My Pusher of Digital Memorabilia
If you are a grumpy old geek like me, you are probably a sucker for vintage computer games too. I don’t play games. Not anymore. I still enjoy reading about them, though. I guess it’s mostly nostalgia. I also believe that the mid-80s up to the mid-90s really was the golden age of computer games. In my book, innovation started with Infocom’s text adventures and soft-ended with Origin’s Ultima Online. After that, it’s been a constant evolution. “Harder, better, faster, stronger”, yes, but hardly a revolution.
My pusher of digital memorabilia is Jimmy Maher, also known as The Digital Antiquarian. One month ago, he wrote a fantastic article on Origin’s Ultima VIII Pagan. Then, just the other day, he doubled down with a terrific piece on Looking Glass’ System Shock. Both are games I played fervidly.
Maher is not kind to Pagan:
But then, for the eighth game in the mainline Ultima series, Origin decided to try something just a little bit different. They made a game in which you played a thoughtless jerk moving on rails through a linear series of events; in which you never went to Britannia at all, but stayed instead on a miserable hellhole of a world called Pagan; in which you spent the whole game adventuring alone (after all, who would want to adventure with a jerk like you?); in which the core mechanics were jumping between pedestals like Super Mario and pounding your enemies over the head with your big old hammer.
It hurts to admit it, but he’s exactly right. Nonetheless, I enjoyed exploring Pagan’s world. When I later joined the Ultima Online Beta, it was amazing to see that the same graphic engine and all of Pagan’s art were recycled.
System Shock was a game I loved. I found it to be revolutionary. Games like this one were precisely the kind of entertainment I strived for: immersive simulations.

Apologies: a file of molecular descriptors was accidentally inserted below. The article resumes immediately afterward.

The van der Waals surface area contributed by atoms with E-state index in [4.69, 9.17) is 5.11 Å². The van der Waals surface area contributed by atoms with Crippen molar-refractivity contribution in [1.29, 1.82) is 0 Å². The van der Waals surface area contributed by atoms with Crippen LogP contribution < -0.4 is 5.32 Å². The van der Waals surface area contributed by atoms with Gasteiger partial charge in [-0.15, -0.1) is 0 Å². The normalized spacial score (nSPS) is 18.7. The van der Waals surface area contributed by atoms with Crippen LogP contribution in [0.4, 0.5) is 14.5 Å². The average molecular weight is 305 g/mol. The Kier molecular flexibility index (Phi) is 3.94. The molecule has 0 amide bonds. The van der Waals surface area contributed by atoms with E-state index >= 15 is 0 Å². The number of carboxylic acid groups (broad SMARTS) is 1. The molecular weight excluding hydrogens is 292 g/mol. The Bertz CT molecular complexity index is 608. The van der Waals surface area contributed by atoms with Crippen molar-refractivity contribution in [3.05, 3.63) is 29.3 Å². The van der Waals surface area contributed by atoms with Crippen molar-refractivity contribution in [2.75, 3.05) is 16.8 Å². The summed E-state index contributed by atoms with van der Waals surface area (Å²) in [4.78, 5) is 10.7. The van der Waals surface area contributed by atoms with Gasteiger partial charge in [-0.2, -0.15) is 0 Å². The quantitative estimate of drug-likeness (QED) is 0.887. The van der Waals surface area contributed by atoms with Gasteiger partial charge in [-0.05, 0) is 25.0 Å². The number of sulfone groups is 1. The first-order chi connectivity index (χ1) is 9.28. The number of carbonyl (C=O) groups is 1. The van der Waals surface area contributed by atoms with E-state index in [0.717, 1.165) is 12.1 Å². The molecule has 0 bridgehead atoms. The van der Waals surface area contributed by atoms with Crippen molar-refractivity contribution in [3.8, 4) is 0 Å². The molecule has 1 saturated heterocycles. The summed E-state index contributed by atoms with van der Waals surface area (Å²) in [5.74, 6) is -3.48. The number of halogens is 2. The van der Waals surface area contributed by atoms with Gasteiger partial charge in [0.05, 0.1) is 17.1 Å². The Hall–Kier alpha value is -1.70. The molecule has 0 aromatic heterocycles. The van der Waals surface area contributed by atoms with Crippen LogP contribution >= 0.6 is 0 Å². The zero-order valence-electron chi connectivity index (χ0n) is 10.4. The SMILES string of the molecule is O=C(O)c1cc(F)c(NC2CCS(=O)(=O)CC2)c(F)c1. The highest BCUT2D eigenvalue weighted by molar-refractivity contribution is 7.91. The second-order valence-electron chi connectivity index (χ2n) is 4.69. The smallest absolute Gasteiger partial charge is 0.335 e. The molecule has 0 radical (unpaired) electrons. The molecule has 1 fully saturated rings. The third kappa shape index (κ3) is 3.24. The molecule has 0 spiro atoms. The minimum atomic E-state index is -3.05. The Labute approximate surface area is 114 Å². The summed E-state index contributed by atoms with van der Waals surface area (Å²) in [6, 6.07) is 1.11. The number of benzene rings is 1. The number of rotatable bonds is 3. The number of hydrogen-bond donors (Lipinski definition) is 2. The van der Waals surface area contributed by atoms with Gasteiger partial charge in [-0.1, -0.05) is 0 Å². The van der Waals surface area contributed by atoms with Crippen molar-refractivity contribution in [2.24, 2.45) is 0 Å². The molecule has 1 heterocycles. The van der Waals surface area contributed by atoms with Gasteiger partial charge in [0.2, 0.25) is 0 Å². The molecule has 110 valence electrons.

[…] Moving through said spaces, picking up bits and pieces of the horrible events which have unfolded there, quickly becomes highly unnerving. The sense of embodied realism that clings to every aspect of the game is key to the sense of genuine, oppressive fear it creates in its player. Tellingly, Looking Glass liked to call System Shock a “simulation,” even though it simulates nothing that has ever existed in the real world. The word is rather shorthand for its absolute commitment to the truth — fictional truth, yes, but truth nevertheless — of the world it drops you into.
I have always been a System Shock guy more than a DOOM person. I really like how Maher compares the two games and the software companies that produced them, more or less in the same time-span2.
In Maher’s reconstructions, what I find to be more appealing is not the games themselves with their mechanics but rather the history behind them. How the dev-team conceived and then developed their projects.
After so many years, I am thankful to Maher for bringing these two games back to memory. Now, I am impatiently waiting for his Ultima Online installment. I know it must be on his list, right?
Originally posted on my website.
PS: In my library, I keep the original Pagan box as a relic, along with Ultima VII Serpent Island and a few other titles from around that age: Spectrum Holobyte’s Falcon 3.0, Command and Conquer, Dune II Battle for Arrakis, Ultima Online: Charter Edition, and a few others.
PPS: if you haven’t already, I strongly advise you to read Masters of Doom: How Two Guys Created an Empire and Transformed Pop Culture by David Kushner.
PPPS: this is my last cross-post on Medium. If somehow I managed to catch your attention and you want to keep reading my rumblings, please visit my website. There, you can subscribe to the RSS feed, subscribe to the newsletter, or follow me on Twitter.